Putting a pin in this anti-astrology Daring Fireball post, “ECLIPSES SHOULD BE CELEBRATIONS OF SCIENCE, NOT PSEUDOSCIENCE." I want to know more about these tech-y, atheist-y, liberal dudes who hear someone (a woman) talking about magic and just spit with venom!


Astrologers horning in on the excitement about the eclipse is scientific sacrilege.


Actual science is the great accomplishment of mankind. The antidote to ignorance, superstition, religious zealotry, and nonsensical beliefs in general. An eclipse exemplifies, to even the lay-est of laypeople, just how advanced modern science is.


So here’s my “by the way” retort to Montúfar’s aside: how many astronomers today — not in “ancient” times — are also astrologers? Spoiler: the answer is fucking zero.

I’m forced to ask: Bro, who hurt you?

But also—tell me you’ve never been in the cone of totality without telling me you’ve never been in the cone of totality. A full eclipse is a chance to encounter the sublime, in all its terror and splendor. To touch cosmic infinity. The moon blotting out the sun makes rational sense, sure. You can describe it with numbers and equations, yes, and people have done that for millennia. But an integrated life contains more than calculus. An eclipse can transcend the rational. It can destabilize and re-enchant your experience of the world. That’s why people are excited about the eclipse.

Back to John Gruber’s post: it’s not alone in feeling aggrieved about astrology, around the eclipse. For instance, “Mom who pushed kids from moving car was astrology influencer disturbed by eclipse” describes a terrible tragedy that likely had less to do with astrology and more to do with postpartum psychosis, racial oppression, and the wellness-to-conspiracy-theory pipeline—all of which the article spends orders of magnitude less space discussing than it does astrology, which comes in for special ridicule and discrediting.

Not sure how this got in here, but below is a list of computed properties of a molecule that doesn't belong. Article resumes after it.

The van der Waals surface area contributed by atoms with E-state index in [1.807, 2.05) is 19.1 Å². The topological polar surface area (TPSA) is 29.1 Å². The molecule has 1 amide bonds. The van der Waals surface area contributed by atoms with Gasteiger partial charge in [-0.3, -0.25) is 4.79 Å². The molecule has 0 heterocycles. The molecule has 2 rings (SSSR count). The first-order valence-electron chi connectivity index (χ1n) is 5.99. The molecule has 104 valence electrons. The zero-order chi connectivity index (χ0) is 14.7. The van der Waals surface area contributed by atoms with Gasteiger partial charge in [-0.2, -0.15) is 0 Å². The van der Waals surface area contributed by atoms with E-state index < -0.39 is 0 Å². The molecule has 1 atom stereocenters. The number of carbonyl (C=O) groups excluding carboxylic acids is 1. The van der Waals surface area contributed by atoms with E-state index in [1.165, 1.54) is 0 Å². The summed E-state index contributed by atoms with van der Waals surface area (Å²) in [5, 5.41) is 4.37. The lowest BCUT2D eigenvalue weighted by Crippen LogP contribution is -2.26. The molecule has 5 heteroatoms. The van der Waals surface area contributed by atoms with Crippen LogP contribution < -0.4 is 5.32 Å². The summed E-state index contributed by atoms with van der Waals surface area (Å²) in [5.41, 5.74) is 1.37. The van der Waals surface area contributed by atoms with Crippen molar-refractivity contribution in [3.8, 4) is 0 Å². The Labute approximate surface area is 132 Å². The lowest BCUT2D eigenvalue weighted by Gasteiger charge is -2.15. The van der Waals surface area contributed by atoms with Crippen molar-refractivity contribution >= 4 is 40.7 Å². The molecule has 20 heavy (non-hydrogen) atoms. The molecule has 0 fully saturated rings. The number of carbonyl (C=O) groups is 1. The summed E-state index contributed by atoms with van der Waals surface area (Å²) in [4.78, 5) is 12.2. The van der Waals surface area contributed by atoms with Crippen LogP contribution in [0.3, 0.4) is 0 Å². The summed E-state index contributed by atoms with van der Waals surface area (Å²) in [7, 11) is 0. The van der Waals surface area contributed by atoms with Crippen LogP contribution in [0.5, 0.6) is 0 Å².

In 2017, NASA published a webpage dedicated to debunking various myths surrounding that year’s eclipse. One was that eclipses are prophecies of major life changes or impending events.

‘This is a common interpretation found in astrological forecasts, which are themselves based upon coincidences and non-scientific beliefs in how celestial events control human behavior,’ NASA’s webpage says.

NASA notes that it’s only human psychology that ‘connects eclipses with future events in your life.’”

Not as shrill as Gruber, but equally, emphatically anti-magic.

What does this brittle defensiveness mean? Can one be so bold as to hope that it portends a correction-in-progress, the restoration of science to its rightful place alongside rather than above magic?

Jasper Nighthawk @jaspernighthawk